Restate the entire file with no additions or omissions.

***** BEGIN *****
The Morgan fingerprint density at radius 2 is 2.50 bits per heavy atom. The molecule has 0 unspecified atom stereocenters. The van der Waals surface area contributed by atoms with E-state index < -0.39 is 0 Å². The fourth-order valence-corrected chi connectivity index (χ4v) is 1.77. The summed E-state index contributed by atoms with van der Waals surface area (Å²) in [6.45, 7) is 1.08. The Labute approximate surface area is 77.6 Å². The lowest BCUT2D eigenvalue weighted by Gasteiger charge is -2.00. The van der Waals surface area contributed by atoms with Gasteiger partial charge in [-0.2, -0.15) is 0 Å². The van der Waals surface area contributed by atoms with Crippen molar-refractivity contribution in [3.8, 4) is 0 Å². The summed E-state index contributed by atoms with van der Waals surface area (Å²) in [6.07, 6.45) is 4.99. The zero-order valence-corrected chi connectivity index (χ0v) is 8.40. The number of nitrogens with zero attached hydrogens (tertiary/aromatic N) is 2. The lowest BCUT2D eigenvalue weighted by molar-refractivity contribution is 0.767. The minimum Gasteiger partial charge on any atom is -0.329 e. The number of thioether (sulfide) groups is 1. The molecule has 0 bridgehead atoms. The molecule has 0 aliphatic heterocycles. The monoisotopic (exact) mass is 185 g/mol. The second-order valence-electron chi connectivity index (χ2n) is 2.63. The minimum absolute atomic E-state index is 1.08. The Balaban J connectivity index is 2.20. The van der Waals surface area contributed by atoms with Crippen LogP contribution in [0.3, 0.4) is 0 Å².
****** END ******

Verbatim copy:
The Morgan fingerprint density at radius 2 is 2.50 bits per heavy atom. The molecule has 0 unspecified atom stereocenters. The van der Waals surface area contributed by atoms with E-state index < -0.39 is 0 Å². The fourth-order valence-corrected chi connectivity index (χ4v) is 1.77. The summed E-state index contributed by atoms with van der Waals surface area (Å²) in [6.45, 7) is 1.08. The Labute approximate surface area is 77.6 Å². The lowest BCUT2D eigenvalue weighted by Gasteiger charge is -2.00. The van der Waals surface area contributed by atoms with Gasteiger partial charge in [-0.2, -0.15) is 0 Å². The van der Waals surface area contributed by atoms with Crippen molar-refractivity contribution in [3.8, 4) is 0 Å². The summed E-state index contributed by atoms with van der Waals surface area (Å²) in [6.07, 6.45) is 4.99. The zero-order valence-corrected chi connectivity index (χ0v) is 8.40. The number of nitrogens with zero attached hydrogens (tertiary/aromatic N) is 2. The lowest BCUT2D eigenvalue weighted by molar-refractivity contribution is 0.767. The minimum Gasteiger partial charge on any atom is -0.329 e. The number of thioether (sulfide) groups is 1. The molecule has 0 bridgehead atoms. The molecule has 0 aliphatic heterocycles. The monoisotopic (exact) mass is 185 g/mol. The second-order valence-electron chi connectivity index (χ2n) is 2.63. The minimum absolute atomic E-state index is 1.08. The Balaban J connectivity index is 2.20. The van der Waals surface area contributed by atoms with Crippen LogP contribution in [0.3, 0.4) is 0 Å².